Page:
While dishonesty was slightly less prevalent among the British sample, 44% did admit to lying in their online profile.
In both the US and UK samples, dishonesty declined with age.
Maslow’s hierarchy of needs and conventional wisdom both suggest that love is a fundamental human need. A survey conducted in 2013 found that 77% of people considered it “very important” to have their smartphones with them at all times.
Most people meet their significant others through their social circles or work/school functions. In the search for a potential date, more and more people are switching to less traditional methods. With the rise and rise of apps like Tinder (and the various copycat models) who could blame them.
Many are just ‘fad’ applications that squeeze money from punters with no intention of matching you with a suitable partner. Most people probably wouldn’t be surprised to learn that it’s more common for people to lie in their online profile than be completely honest.
Before you throw caution to the wind and empty your wallet into the pockets of an online app with the reckless abandon of a love-struck teenager, there are a few things you should know. A study of over 1,000 online daters in the US and UK conducted by global research agency Opinion Matters founds some very interesting statistics.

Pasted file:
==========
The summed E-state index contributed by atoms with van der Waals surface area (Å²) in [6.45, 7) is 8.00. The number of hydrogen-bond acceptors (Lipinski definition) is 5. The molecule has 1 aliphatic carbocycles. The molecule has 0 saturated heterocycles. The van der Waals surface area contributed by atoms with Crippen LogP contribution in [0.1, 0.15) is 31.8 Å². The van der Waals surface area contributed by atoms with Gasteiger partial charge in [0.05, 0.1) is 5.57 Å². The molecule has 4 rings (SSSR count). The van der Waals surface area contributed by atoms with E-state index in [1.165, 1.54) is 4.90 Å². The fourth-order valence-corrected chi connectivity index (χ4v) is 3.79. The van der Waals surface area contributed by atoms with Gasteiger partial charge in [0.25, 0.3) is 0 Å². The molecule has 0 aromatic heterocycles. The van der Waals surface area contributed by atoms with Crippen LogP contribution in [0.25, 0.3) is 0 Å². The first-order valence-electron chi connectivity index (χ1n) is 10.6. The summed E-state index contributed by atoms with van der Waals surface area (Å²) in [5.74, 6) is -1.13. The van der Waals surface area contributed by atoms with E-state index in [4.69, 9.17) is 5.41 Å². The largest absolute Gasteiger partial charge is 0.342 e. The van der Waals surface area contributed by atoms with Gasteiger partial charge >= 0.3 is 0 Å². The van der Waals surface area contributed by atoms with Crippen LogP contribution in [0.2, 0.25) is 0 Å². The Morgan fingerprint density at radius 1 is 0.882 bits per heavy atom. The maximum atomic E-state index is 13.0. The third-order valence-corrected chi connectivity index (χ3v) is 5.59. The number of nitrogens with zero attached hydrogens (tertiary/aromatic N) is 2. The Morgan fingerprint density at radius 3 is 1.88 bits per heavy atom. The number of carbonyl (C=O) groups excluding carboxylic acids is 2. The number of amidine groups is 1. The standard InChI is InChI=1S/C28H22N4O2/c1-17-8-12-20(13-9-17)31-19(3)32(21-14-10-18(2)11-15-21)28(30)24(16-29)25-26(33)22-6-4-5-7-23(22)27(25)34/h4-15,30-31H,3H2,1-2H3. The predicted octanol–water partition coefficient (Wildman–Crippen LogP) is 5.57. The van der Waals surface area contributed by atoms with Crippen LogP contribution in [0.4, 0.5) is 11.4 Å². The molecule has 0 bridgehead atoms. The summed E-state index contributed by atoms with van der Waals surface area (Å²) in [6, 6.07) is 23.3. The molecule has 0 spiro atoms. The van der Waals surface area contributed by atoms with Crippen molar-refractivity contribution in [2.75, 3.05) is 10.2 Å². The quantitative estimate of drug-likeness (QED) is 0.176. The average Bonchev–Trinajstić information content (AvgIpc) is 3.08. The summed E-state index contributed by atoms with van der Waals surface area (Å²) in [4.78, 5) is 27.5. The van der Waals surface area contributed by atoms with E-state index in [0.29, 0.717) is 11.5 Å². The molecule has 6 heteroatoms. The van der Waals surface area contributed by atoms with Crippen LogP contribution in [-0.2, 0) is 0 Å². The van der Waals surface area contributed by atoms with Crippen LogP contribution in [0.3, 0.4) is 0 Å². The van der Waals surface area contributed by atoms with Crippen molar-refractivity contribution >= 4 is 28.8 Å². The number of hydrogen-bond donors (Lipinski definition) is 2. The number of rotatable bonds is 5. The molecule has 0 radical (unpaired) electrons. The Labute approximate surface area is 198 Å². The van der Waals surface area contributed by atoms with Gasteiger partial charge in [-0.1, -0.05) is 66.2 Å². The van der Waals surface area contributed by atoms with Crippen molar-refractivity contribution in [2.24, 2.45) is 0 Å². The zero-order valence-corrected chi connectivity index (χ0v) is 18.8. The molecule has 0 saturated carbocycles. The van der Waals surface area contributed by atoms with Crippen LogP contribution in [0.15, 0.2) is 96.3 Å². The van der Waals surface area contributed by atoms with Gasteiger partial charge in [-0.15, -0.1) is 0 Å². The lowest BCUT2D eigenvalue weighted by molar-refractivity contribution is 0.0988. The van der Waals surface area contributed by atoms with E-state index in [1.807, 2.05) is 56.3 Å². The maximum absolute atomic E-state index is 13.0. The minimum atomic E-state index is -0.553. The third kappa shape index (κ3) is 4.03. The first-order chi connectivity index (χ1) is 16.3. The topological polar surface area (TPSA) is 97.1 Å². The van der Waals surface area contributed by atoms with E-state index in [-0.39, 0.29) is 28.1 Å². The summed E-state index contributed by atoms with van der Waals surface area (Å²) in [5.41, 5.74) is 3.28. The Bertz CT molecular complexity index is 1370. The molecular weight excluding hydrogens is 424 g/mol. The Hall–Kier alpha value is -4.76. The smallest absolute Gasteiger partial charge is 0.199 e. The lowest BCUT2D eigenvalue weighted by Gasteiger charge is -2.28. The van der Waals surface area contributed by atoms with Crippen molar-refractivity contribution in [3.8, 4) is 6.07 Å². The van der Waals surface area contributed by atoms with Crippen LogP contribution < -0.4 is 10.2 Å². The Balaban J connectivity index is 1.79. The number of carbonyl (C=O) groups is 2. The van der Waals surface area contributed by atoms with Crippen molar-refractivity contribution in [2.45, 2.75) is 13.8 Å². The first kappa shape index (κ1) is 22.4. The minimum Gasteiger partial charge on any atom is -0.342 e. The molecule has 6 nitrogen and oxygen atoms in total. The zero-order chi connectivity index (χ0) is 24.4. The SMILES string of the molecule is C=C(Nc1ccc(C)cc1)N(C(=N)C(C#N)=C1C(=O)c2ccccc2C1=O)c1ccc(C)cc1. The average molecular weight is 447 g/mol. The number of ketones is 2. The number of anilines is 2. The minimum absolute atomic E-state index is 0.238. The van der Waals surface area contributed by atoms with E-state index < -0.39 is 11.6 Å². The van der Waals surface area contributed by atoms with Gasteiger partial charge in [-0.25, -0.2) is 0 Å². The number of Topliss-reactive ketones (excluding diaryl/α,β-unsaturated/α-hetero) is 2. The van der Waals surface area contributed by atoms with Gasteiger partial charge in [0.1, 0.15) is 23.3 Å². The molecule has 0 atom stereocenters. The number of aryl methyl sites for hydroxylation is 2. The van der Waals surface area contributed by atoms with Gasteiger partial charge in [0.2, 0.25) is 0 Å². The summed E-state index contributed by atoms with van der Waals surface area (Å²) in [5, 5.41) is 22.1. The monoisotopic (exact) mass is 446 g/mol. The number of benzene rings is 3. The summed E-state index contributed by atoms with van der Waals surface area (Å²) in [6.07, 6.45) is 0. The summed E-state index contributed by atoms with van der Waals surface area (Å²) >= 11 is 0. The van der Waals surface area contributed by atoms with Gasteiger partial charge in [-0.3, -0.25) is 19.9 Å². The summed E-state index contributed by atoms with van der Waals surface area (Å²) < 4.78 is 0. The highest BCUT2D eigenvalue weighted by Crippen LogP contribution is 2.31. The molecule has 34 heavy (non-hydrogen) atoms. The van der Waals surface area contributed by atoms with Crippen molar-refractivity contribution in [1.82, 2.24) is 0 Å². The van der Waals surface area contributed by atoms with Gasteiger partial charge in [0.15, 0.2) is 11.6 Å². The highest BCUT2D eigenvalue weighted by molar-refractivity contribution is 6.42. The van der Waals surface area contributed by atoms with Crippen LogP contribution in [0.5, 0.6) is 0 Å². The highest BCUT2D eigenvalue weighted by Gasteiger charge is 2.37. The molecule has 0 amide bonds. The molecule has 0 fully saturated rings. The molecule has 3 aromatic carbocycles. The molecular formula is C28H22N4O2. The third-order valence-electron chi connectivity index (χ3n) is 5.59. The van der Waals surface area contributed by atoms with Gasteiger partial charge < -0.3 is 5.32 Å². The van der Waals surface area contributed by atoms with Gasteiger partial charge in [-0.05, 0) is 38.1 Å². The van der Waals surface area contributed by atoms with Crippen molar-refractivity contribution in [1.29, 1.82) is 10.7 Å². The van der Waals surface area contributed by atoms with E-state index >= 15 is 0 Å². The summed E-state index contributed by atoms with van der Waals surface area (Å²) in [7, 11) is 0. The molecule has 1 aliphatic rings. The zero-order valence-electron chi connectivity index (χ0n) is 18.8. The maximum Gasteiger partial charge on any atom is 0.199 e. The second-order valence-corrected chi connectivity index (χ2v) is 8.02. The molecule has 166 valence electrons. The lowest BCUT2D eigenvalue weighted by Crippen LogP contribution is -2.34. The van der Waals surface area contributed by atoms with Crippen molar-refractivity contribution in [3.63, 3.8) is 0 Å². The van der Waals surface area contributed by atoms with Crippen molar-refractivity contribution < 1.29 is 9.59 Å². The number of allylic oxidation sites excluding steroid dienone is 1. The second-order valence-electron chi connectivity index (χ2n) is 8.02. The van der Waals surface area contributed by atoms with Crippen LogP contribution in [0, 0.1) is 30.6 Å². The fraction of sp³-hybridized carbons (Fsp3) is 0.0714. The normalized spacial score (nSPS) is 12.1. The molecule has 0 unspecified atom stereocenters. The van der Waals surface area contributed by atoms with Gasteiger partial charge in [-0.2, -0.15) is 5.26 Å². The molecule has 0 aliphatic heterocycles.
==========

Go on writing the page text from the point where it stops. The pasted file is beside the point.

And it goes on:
Drive yourself to the date (your date doesn’t need to know where you live), keep an eye on your drink/food (…), pay half of the bill (you don’t need your date having expectations of repayment) Of course there are plenty more do’s and do not’s of online dating but I guess the most important thing here is to use your common sense. You don’t necessarily have to develop a ‘trust no-one and sleep with 1 eye open’ approach to online dating, but it is probably worthwhile having a healthy degree of skepticism in general.